Grand opera in four acts.
Libretto by Joseph Bennett based on Sir Walter Scott’s novel Heart of Midlothian.
First performed in Edinburgh on 15 November 1894.
The opera tells the story of two sisters, Jeanie and Effie Deans. Their father, Davie Deans, upbraids the village young people for dancing outside his house. The local laird (landowner), Dumbiedykes, has arrived to pay court to Jeanie (he is characterised as far less stuffy than in the novel, and attracts far more audience sympathy), but Jeanie is preoccupied with her sister – she senses that Effie is in trouble. And so it proves: Effie has had a baby, and refuses to say what she has done with the child, although she insists that the child’s father has done nothing wrong. Two constables arrive to arrest Effie on suspicion of murdering the baby – at first, Dumbiedykes tries to pay them off, but Deans curses his daughter as a wanton harlot and banishes her from his house and from his life. Nothing will dissuade him to take back the curse, and Effie is taken away.
Muschat’s Cairn – the grave of a murderer.
Jeanie has been led to a forlorn spot in the middle of nowhere by Madge Wildfire, who then leaves, and a character named George Staunton appears and tells Jeanie that Effie is innocent (he is actually the father of the child). Staunton too is made much more likeable than he is in the novel, even though he does pull a gun on Jeanie when she says that she cannot tell a lie to save Effie. A storm is gathering throughout the scene, which culminates in Madge Wildfire reappearing and Staunton and Madge exchanging clothes.
The scene changes to the infamous Tolbooth Prison (known as the ‘Heart of Midlothian’, hence the title of the opera), where Effie is being held. She muses on happier times as a riot is building up outside (based on a real-life incident, the Porteous Riot). The rioters burst in, among them Staunton disguised as Madge. He tries to persuade Effie to run away with him under cover of the riot, but she refuses and he eventually has to leave without her.
Jeanie now visits Effie in her cell in the prison and tells her that she will go to London to plead with the royal court for Effie’s pardon. Staunton arrives disguised as a clergyman (an event which is not in the novel). Again, he tries to persuade Effie to escape if he can arrange another riot, but she will not leave the prison unless she is proved innocent. When he hears of Jeanie’s plan, Staunton is impressed by her courage, and tells her that when she gets to London, she must see the Duke of Argyll first, reminding her that the present Duke is the descendent of the Duke who suffered during the persecution of the Cameronians, the religious sect to which the Dean family belongs. In the next scene, Jeanie goes to see Dumbiedykes – braving his coarse housekeeper Mrs Balchristie in the process. Dumbiedykes asks Jeanie to marry him but she turns him down. She asks him for money for her journey to London, and though he first refuses, he does eventually give her money – with no conditions attached to it.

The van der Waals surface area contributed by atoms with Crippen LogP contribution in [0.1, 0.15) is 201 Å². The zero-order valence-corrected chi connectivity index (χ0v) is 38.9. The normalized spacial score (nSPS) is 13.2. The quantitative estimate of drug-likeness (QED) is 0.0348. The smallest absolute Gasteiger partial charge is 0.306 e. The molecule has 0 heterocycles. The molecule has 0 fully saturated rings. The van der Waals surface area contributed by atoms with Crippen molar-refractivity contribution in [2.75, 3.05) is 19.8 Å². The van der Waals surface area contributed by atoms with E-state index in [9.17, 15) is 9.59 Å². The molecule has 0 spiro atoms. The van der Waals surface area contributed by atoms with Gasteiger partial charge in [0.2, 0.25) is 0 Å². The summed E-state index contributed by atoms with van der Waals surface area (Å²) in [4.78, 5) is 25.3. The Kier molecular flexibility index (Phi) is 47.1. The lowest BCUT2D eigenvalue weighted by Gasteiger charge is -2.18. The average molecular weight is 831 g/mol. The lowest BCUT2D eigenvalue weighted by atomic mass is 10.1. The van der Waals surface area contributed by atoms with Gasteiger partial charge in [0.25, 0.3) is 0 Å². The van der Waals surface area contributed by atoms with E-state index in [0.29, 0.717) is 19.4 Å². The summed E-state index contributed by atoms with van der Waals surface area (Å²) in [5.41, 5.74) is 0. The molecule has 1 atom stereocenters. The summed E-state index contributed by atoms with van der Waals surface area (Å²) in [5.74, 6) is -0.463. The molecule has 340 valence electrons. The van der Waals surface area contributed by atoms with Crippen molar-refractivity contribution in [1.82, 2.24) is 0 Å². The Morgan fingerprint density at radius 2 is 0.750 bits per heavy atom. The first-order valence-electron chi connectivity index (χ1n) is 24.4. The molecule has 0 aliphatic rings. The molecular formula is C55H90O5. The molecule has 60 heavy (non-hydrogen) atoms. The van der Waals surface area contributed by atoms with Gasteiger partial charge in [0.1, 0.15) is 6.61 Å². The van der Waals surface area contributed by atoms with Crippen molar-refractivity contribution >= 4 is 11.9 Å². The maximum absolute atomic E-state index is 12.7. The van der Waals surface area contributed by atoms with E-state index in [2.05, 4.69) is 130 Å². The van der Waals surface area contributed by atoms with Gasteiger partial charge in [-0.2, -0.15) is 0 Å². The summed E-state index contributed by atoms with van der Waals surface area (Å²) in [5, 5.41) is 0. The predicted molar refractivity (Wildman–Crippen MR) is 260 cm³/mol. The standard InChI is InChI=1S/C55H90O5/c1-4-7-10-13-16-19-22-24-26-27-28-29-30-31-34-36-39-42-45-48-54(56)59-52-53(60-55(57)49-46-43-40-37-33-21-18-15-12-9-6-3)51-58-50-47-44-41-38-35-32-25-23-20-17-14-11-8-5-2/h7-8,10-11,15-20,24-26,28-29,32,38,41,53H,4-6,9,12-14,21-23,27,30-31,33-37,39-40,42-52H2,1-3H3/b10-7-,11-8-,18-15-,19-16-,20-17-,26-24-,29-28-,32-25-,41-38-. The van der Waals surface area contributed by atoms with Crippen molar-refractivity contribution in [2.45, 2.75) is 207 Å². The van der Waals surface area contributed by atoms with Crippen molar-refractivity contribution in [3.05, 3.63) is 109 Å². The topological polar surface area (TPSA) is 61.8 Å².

Richmond Park in London.
Jeanie has arrived to see the Queen in order to appeal for Effie’s pardon and release. A group of ladies-in-waiting sing a madrigal and an off-stage orchestra plays the Minuet from Handel’s Water Music: then the Duke of Argyll introduces Jeanie to the Queen and Jeanie pleads for Effie’s life. The Queen is impressed by Jeanie’s loyalty and Effie’s sincerity and determination and promises to do what she can to help.
Back in Edinburgh, outside Tolbooth Prison.
A crowd is waiting for Effie’s execution, and they ask Madge Wildfire to sing for them – Staunton arrives, with a group of men; he is prepared to attack the gaolers in a delaying tactic hoping that a pardon will come. Dumbiedykes and Deans arrive, and Deans, in a u-turn from his curse in Act I, urges Effie to be brave – he will be reunited with her in heaven. Staunton’s men attack and in the ensuing chaos, Jeannie arrives with a pardon, escorted by Argyll’s men. The constables now try to arrest Staunton on a charge of riot and murder, but, in another departure from the novel, Jeanie produces a second pardon for him. It then transpires that his father has just died, and he is now Baronet of Willingham. He asks Effie to marry him and then leads a final chorus in praise of Jeanie. Everything ends happily.
Related OperaStory articles can be found on
- Hamish MacCunn’s life and operas
- The plot of MacCunn’s other major opera, Diarmid
- Other operas based on the works of Sir Walter Scott
- Other operas based on Scott’s novel Heart of Midlothian
- and a whole host of articles on operas with a Scottish connection in Scotch Corner
© Roger Witts 2009